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Transient vision loss: Why we must curb screentime
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Transient vision loss: Why we must curb screentime

As the name of the condition indicates, using a smartphone while lying down or with one eye covered could be cause transient smartphone blindness, says expert
transient vision loss
Representational Image | Shutterstock

Some people experience vision loss in one eye after staring for long at their smartphone screen in the dark with one eye covered which can last for a few seconds to several minutes.

Transient smartphone blindness or TSB happens when the eye adapts itself to low light. This causes one eye to become more sensitive than the other while the second one remains adjusted to the darkness.

Surendar G, 42, from Chennai, Tamil Nadu, experienced something similar. The information technology professional works for many hours in front of a computer screen, often extending his routine to the smartphone.

He works in a remote job on the night shift and prefers to work in a dark environment. He says, “Because of the increased screen time and eyestrain due to working in the dark, I experienced dryness and redness in the eyes.”

Experts say that apart from these symptoms, lack of eye care while using a mobile phone can lead to this temporary but serious condition.

What is transient vision loss

Dr Anshikaa P, an ophthalmologist from Mumbai, says TSB is an acute but temporary and painless loss of vision caused due to staring at computer or smartphone screens while lying on bed or in a recumbent position (with one eye covered by a pillow). This is why the condition is monocular – i.e. it happens to only one eye.

She adds that it affects the retina’s photoreception function – that of capturing light and converting it into electrical signals.

According to the American Academy of Ophthalmology, temporary vision loss in one eye is more common than in both eyes (bilateral). This condition is also known as amaurosis fugax.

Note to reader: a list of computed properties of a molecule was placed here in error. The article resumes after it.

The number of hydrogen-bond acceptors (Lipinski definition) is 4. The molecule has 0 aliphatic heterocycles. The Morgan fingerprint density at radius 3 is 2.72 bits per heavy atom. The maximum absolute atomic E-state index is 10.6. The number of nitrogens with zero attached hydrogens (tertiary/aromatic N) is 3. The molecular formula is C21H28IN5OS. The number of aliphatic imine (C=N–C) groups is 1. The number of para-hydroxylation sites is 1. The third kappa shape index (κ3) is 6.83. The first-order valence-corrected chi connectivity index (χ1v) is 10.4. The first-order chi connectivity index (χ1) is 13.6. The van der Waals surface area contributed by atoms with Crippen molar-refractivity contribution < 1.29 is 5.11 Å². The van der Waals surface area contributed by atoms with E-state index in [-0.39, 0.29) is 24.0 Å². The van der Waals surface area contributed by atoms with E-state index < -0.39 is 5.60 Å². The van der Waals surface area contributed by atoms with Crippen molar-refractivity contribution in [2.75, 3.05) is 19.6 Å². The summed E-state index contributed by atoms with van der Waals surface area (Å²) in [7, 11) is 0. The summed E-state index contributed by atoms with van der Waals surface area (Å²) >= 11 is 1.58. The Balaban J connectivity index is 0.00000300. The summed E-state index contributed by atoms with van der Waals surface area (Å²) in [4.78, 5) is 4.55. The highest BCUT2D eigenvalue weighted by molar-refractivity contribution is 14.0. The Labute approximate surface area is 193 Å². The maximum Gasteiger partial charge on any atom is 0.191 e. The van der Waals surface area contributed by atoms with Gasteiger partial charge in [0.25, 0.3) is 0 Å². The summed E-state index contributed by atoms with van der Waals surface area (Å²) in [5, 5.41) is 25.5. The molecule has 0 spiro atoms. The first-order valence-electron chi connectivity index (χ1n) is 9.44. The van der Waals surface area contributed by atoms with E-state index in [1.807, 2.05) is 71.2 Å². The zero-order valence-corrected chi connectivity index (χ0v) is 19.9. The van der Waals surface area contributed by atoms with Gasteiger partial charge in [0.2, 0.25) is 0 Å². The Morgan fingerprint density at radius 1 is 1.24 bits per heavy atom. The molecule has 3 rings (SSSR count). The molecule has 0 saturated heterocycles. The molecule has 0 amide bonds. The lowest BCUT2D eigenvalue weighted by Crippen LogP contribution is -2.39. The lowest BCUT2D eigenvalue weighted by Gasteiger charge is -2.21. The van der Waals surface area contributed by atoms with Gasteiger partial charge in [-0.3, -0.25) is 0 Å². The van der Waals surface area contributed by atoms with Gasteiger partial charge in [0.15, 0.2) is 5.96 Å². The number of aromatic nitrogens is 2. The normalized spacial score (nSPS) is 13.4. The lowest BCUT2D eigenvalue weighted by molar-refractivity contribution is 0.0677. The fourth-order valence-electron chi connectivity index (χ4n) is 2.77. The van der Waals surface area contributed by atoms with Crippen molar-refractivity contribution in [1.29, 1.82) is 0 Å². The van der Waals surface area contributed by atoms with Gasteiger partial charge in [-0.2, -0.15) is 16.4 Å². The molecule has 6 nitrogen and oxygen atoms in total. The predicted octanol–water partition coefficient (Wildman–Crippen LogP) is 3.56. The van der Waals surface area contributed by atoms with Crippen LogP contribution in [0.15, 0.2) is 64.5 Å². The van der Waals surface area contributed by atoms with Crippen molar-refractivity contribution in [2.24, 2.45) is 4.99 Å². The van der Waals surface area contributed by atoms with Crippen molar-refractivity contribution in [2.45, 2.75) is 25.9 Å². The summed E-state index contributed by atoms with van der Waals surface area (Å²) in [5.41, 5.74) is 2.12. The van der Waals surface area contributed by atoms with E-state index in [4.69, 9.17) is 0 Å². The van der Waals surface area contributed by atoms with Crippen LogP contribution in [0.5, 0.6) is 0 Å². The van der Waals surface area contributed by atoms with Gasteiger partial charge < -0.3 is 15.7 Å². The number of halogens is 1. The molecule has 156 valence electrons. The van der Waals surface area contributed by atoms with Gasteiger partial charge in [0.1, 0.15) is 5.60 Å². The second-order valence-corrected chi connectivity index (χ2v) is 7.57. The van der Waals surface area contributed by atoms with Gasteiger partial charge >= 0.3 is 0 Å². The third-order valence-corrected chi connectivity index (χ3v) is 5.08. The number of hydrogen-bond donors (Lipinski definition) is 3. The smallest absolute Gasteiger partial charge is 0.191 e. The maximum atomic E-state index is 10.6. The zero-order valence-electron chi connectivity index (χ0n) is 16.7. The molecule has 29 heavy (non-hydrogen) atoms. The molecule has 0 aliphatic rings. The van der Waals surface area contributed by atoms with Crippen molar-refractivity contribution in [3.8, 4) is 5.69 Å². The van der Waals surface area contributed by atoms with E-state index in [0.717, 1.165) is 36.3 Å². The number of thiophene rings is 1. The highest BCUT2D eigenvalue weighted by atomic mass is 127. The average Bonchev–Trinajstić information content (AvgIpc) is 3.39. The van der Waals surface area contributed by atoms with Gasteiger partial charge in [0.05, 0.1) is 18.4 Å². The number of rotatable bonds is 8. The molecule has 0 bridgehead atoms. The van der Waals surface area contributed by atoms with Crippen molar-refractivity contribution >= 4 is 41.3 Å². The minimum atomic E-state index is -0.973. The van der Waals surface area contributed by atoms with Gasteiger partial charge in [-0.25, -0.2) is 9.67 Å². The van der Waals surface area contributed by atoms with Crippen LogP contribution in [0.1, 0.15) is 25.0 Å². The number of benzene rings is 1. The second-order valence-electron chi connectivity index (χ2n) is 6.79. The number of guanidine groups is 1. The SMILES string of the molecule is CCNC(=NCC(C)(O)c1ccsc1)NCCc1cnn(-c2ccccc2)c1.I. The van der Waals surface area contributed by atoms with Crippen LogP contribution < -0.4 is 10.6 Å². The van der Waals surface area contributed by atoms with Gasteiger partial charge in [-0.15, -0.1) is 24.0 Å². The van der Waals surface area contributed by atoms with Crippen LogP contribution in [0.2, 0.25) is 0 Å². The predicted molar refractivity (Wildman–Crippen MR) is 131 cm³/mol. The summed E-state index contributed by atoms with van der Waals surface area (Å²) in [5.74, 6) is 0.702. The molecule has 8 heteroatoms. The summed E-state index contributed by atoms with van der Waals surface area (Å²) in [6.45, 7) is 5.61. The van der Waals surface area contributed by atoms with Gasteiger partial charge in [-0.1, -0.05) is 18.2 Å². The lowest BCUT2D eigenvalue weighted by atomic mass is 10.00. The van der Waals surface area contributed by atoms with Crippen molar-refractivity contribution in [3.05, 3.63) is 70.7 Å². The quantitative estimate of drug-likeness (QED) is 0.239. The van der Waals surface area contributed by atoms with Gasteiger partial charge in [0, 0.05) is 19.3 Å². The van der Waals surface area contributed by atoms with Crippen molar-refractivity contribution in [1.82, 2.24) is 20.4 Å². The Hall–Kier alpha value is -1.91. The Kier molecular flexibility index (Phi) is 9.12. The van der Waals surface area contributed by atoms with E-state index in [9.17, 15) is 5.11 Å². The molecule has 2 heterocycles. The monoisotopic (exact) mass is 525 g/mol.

Read more | everything you need to know to keep your eyes healthy.

A new-age condition

A study published in the journal Cureus points out that TSB is a condition that has been identified in recent years. Its long term implications are yet to be studied and unravelled.

The study further says this condition can also has the potential to be misdiagnosed as multiple sclerosis (a condition that affects the central nervous system) and ischemic vascular disease (reduced blood flow).

Read more about multiple sclerosis here

Effects of screentime

A study published in the journal Neurology discussed a case report of a 68-year-old woman who experienced several episodes of transient vision loss in both eyes over a period of time. She experienced the symptoms whenever she got up to go to the restroom. The vision, however, is restored after a few minutes.

It was found that she used her mobile phone to read at nighttime and at maximum brightness. She was advised to avoid using the mobile phone at bedtime. Since then, she has not had episodes of visual impairment.

In yet another study published in the International Journal of Health Sciences and Research, a case report showed that a 52-year-old man experienced similar symptoms, with transient vision loss in one eye. His problem was also attributed to excessive use of the smartphone.

Visual impairment

Dr Anshikaa says, “There could be multiple reasons for monocular loss of vision. It includes thromboembolic episodes (obstruction of blood vessel by a blood clot), and demyelinating conditions (optic nerve damage).” It is hence important to get it checked by an ophthalmologist to rule out any underlying eye conditions.

Read here for questions to ask your ophthalmologist

Pitfalls of smartphone use

Dr Vishad Shukla, consultant paediatric ophthalmologist and squint specialist from Dr Agarwal’s Eye Hospital, Tiruppur, Tamil Nadu, says that using a smartphone at night can also disturb our sleep pattern. “It interferes with the production of melatonin, a hormone that regulates the sleep-wake cycle,” he says.

Besides, a study published in the journal of Clinical and Experimental Optometry indicates that young adults who use smartphones for a long duration every day can face a higher risk of myopia or near-sightedness.

Dr Shukla adds, “The lockdowns during COVID-19 led to an increase in the use of smartphones by children. Parents can help children limit the usage [and prevent] certain ailments such as blurry eyes, red eyes, itchy eyes and headaches in the future.”

Read here about how to limit screentime in children

Eye-friendly habits

Dr Anshikaa and Dr Shukla suggest following these measures for protecting our eyes

  • Use smartphone in a well-lit environment and make sure you are sitting upright.
  • Adjust the brightness of the mobile phone according to the ambient light. One can also turn on blue light filter settings in the phone.
  • To protect the eyes, use glasses that have blue light filters and UV coating.
  • Take regular viewing breaks from the screen while using mobile phones or computers. Blinking frequently while looking at the screen moisturises the eyes and prevents dryness.
  • Cultivate a healthy lifestyle by limiting screen time especially before sleep

Read here about the 20-20-20 rule.

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